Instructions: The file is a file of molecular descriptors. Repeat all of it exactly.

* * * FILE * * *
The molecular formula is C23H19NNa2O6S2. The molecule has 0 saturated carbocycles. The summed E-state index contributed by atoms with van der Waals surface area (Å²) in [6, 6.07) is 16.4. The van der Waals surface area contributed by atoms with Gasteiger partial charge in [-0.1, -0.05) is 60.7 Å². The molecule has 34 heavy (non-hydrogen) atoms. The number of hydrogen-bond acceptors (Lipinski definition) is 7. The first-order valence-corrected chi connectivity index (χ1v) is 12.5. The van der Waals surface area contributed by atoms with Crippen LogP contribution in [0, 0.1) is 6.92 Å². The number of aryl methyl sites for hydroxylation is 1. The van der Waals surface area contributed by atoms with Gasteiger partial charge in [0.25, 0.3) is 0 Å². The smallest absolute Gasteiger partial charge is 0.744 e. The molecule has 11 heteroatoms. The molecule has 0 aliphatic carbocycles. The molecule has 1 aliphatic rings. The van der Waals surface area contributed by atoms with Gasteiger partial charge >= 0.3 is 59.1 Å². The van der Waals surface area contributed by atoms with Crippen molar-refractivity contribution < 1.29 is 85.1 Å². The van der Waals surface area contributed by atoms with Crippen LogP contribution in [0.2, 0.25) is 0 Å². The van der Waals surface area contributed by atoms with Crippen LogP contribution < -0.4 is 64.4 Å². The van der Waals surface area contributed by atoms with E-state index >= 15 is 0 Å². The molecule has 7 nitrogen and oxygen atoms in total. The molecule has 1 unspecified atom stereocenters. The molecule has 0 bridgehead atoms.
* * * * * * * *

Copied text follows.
The molecular formula is C23H19NNa2O6S2. The molecule has 0 saturated carbocycles. The summed E-state index contributed by atoms with van der Waals surface area (Å²) in [6, 6.07) is 16.4. The van der Waals surface area contributed by atoms with Gasteiger partial charge in [-0.1, -0.05) is 60.7 Å². The molecule has 34 heavy (non-hydrogen) atoms. The number of hydrogen-bond acceptors (Lipinski definition) is 7. The first-order valence-corrected chi connectivity index (χ1v) is 12.5. The van der Waals surface area contributed by atoms with Crippen LogP contribution in [0, 0.1) is 6.92 Å². The number of aryl methyl sites for hydroxylation is 1. The van der Waals surface area contributed by atoms with Gasteiger partial charge in [0.25, 0.3) is 0 Å². The smallest absolute Gasteiger partial charge is 0.744 e. The molecule has 11 heteroatoms. The molecule has 0 aliphatic carbocycles. The molecule has 1 aliphatic rings. The van der Waals surface area contributed by atoms with Gasteiger partial charge >= 0.3 is 59.1 Å². The van der Waals surface area contributed by atoms with Crippen molar-refractivity contribution < 1.29 is 85.1 Å². The van der Waals surface area contributed by atoms with Crippen LogP contribution in [0.2, 0.25) is 0 Å². The van der Waals surface area contributed by atoms with Crippen LogP contribution < -0.4 is 64.4 Å². The van der Waals surface area contributed by atoms with E-state index >= 15 is 0 Å². The molecule has 7 nitrogen and oxygen atoms in total. The molecule has 1 unspecified atom stereocenters. The molecule has 0 bridgehead atoms.